Planting along the edges of the corridor meanwhile acts as semi-transparent membrane between the private and the public space. This means there is a gradual transition of outdoor spaces with semipublic, intimate, and familiar spaces nearest the residence. The experience of the outdoor space as belonging to the residential area would result in a greater degree of surveillance and collective responsibility for this public space and its residents.

Pedestrianizing Hospital Street can elevate the historic hospital, provide opportunities to sit and enjoy the view, and provide a clear path towards the city centre aided with the addition of public art. Anchored by the historic Hospital on one end, and the A.K. Bell Library on the other, the area could become a cultural corridor with educational programing in a demonstration garden on former carparking spaces, enhancing the existing retail options along Hospital Street.

Pedestrianisation of Hospital Street enabling outdoor seating and a greater opportunity to appreciate the historic King James VI Hospital.

By 2025 physical interventions will include the pedestrianization of Hospital Street on Saturdays, public access to the hospital street garden space, and conversion of a portion of the AK Bell Library parking lot into a demonstration garden. Educational programming outside the A.K. Bell Library and the adjacent garden could activate the space, along with a Saturday independent retail market along Hospital Street, with stands from local and Perthshire creatives. By 2030, through the reduction of 11 car parking spaces, the north side of the Scott Street Car Lot is pedestrianized, with temporary seating and food trucks entering the site on Saturdays. The site of the former Pomarium Playground is depaved by community residents to compliment the tree planting and façade greening at the towers along Pomarium Street. By 2040 with the move of the bus station, the building becomes a hub for events and programming as a community studio and learning centre for local and Perthshire artists. By 2050 further landscape and street enhancements continue to mature increasing climate resiliency, and former car parking areas are transformed into vibrant public spaces linked by clear and accessible pedestrian routes.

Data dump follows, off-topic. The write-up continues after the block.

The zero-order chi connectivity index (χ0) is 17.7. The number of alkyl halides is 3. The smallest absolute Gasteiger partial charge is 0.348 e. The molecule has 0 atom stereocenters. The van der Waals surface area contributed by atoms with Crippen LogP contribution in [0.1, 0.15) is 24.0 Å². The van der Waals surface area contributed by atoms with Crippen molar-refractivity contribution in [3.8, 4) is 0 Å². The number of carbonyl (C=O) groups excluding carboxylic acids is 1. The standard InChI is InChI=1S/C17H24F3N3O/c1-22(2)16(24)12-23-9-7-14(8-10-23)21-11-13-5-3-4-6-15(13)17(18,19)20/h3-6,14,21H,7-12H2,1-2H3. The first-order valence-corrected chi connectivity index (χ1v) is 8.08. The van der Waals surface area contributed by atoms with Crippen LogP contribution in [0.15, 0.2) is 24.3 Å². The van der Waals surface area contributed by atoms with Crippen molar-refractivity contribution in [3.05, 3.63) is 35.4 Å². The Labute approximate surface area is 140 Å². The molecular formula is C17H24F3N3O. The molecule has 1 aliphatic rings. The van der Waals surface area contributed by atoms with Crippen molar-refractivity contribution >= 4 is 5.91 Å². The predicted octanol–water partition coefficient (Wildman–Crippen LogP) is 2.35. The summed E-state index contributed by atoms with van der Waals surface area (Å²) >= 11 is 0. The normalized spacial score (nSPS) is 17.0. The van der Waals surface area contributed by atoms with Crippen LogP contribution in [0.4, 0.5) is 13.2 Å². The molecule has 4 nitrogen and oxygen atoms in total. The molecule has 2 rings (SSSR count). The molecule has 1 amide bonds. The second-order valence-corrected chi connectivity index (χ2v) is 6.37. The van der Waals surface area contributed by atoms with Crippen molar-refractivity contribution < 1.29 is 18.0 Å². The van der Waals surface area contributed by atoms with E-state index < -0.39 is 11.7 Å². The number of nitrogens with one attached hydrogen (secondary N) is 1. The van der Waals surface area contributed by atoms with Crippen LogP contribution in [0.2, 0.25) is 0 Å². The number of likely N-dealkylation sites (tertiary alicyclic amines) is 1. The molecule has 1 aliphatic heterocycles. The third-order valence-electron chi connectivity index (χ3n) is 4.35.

Activation of rear facades to facilitate social interaction, through gradual reduction of car parking on the site of the former 'Loretto Chapel'.

This long-term project will greatly enhance the south west corner of Perth city centre and aid in transformation of the wider Perth area. The project will:

  • Create a distinctive sense of place in a formerly placeless area.
  • Enhance Perth’s climate resiliency.
  • Create new uses and public spaces to support the immediate local economyand provide greater choices and opportunities to residents. ​
  • Strengthen the image and identity of Perth.
  • Encourage low-carbon travel by arrival on mass transit and exploration through active travel. ​
  • Establish a coherent network that links distinctive places and neighbourhoods. ​
  • Help visitors navigate new surroundings and invites locals tore-discover their city​.​